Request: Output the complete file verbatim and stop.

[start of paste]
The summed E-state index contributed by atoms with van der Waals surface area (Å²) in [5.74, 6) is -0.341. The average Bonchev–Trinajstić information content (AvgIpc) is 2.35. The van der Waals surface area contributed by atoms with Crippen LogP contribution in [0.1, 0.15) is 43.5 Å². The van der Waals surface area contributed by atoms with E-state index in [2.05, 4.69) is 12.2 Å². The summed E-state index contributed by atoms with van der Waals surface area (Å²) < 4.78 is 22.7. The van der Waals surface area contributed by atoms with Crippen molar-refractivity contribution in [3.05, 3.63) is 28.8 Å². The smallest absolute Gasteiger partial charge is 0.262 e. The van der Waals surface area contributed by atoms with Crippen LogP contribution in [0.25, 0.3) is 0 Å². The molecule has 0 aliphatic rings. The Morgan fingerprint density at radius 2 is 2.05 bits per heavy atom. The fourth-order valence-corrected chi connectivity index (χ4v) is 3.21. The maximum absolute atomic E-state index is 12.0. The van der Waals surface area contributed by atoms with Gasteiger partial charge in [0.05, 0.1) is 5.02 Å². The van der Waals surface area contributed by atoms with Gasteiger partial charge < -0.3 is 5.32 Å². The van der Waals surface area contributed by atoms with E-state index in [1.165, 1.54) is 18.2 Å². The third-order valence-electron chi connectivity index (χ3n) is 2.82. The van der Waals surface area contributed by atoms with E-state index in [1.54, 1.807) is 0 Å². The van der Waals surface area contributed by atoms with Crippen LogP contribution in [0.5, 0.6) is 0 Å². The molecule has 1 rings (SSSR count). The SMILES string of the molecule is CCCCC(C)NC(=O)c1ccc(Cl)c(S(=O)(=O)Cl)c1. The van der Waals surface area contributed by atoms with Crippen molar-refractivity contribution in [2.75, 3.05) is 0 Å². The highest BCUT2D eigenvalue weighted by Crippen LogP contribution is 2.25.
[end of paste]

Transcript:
The summed E-state index contributed by atoms with van der Waals surface area (Å²) in [5.74, 6) is -0.341. The average Bonchev–Trinajstić information content (AvgIpc) is 2.35. The van der Waals surface area contributed by atoms with Crippen LogP contribution in [0.1, 0.15) is 43.5 Å². The van der Waals surface area contributed by atoms with E-state index in [2.05, 4.69) is 12.2 Å². The summed E-state index contributed by atoms with van der Waals surface area (Å²) < 4.78 is 22.7. The van der Waals surface area contributed by atoms with Crippen molar-refractivity contribution in [3.05, 3.63) is 28.8 Å². The smallest absolute Gasteiger partial charge is 0.262 e. The van der Waals surface area contributed by atoms with Crippen LogP contribution in [0.25, 0.3) is 0 Å². The molecule has 0 aliphatic rings. The Morgan fingerprint density at radius 2 is 2.05 bits per heavy atom. The fourth-order valence-corrected chi connectivity index (χ4v) is 3.21. The maximum absolute atomic E-state index is 12.0. The van der Waals surface area contributed by atoms with Gasteiger partial charge in [0.05, 0.1) is 5.02 Å². The van der Waals surface area contributed by atoms with Gasteiger partial charge < -0.3 is 5.32 Å². The van der Waals surface area contributed by atoms with E-state index in [1.165, 1.54) is 18.2 Å². The third-order valence-electron chi connectivity index (χ3n) is 2.82. The van der Waals surface area contributed by atoms with E-state index in [1.54, 1.807) is 0 Å². The van der Waals surface area contributed by atoms with Crippen LogP contribution in [0.5, 0.6) is 0 Å². The molecule has 1 rings (SSSR count). The SMILES string of the molecule is CCCCC(C)NC(=O)c1ccc(Cl)c(S(=O)(=O)Cl)c1. The van der Waals surface area contributed by atoms with Crippen molar-refractivity contribution in [2.75, 3.05) is 0 Å². The highest BCUT2D eigenvalue weighted by Crippen LogP contribution is 2.25.